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What to Say When Contacted by a Debt Collector

Woman leaning into her hand with cell phone to her ear

If you have a lot of debt, particularly if it is past due, then you may get nervous each time the phone rings for fear that it is a collector attempting to obtain payments. In fact, the words “this is an attempt to collect a debt” may ingrain in your mind that every time you get a call from an unknown number you simply refuse to answer.

But, rather than ignoring these calls, you should know your rights and learn what to say to debt collectors you simply will not leave you alone.

The Fair Debt Collection Practices Act (FDCPA) provides consumers and debtors with many protections and rights. One of these rights is your ability to stop receiving phone communications from debt collectors. However, in order to exercise this right, you must first pick-up the phone when a debt collector tries to contact you.

Once you do answer the call, and the person on the other side of the phone informs you that “this is an attempt to collect a debt,” politely tell the collector that you would like not to be contacted by phone. In most cases, the collector will say okay, but then will try to discuss your debt with you and may even get aggressive or make threats/insults against you if you do not work out a payment plan. DON’T GET RATTLED. Simply repeat that you do not wish to be contacted by phone, and that any further attempts to call you will be a violation of federal law. Give the collector your mailing address and tell them any communication with you should be through U.S. Mail.

NEVER admit to the debt, discuss the debt, ask for a payment plan or pay-off/settlement amount!

After this call, make sure to send a letter to the debt collector reiterating that you do not want to be contacted by phone. This will provide physical proof of your request (although most, if not all debt collection calls are recorded). In the event you are called after the collector receives your letter, you may have the ability to file a complaint with the Federal Trade Commission (FTC) as well as the State Attorney General’s office.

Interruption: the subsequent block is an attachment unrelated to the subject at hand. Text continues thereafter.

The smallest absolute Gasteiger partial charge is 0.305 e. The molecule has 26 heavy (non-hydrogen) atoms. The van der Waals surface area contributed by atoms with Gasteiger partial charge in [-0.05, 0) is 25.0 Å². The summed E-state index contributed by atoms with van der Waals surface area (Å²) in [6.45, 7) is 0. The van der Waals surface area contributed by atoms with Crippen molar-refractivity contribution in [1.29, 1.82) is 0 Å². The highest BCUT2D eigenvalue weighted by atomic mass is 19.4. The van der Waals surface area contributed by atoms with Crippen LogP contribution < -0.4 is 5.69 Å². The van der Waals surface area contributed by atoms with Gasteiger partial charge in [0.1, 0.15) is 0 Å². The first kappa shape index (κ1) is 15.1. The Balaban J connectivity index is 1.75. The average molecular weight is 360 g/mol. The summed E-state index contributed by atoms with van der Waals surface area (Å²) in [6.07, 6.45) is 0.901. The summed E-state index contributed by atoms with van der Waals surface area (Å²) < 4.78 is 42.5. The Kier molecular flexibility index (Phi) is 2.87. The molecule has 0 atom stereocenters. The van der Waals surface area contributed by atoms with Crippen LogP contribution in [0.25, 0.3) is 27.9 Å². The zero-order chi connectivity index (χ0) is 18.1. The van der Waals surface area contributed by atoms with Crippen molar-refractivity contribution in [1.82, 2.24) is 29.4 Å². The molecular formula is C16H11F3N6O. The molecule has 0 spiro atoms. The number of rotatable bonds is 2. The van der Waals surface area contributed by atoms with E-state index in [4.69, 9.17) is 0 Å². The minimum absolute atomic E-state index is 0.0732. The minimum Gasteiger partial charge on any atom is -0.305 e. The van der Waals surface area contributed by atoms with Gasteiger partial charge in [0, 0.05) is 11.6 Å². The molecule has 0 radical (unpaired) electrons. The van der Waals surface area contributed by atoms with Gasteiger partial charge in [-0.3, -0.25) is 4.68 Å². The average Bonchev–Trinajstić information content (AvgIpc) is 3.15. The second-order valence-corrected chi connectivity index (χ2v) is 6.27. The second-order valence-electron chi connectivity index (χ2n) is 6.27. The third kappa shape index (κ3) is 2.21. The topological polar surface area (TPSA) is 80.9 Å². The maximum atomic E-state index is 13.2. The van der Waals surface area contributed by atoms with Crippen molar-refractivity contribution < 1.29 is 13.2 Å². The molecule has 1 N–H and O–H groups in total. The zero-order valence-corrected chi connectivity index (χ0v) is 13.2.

However, it is important to note that a letter requesting no phone communication does NOT invalidate your debt or relieve you from the responsibility to pay it. It simply entitles you not to be contacted by phone.

Woman leaning into one hand while her other hand is holding a cell phone to her ear

If you are behind on paying your bills and have begun receiving communications from debt collectors, you need the help of an experienced debtor rights attorney—like those at Fitzgerald & Campbell—to review your case and discuss your options with you. Our attorneys have decades of experience representing clients in all types of debtor defense cases and we are here to help you!

Call us today for a free consultation at (844) 431-3851 or email us at

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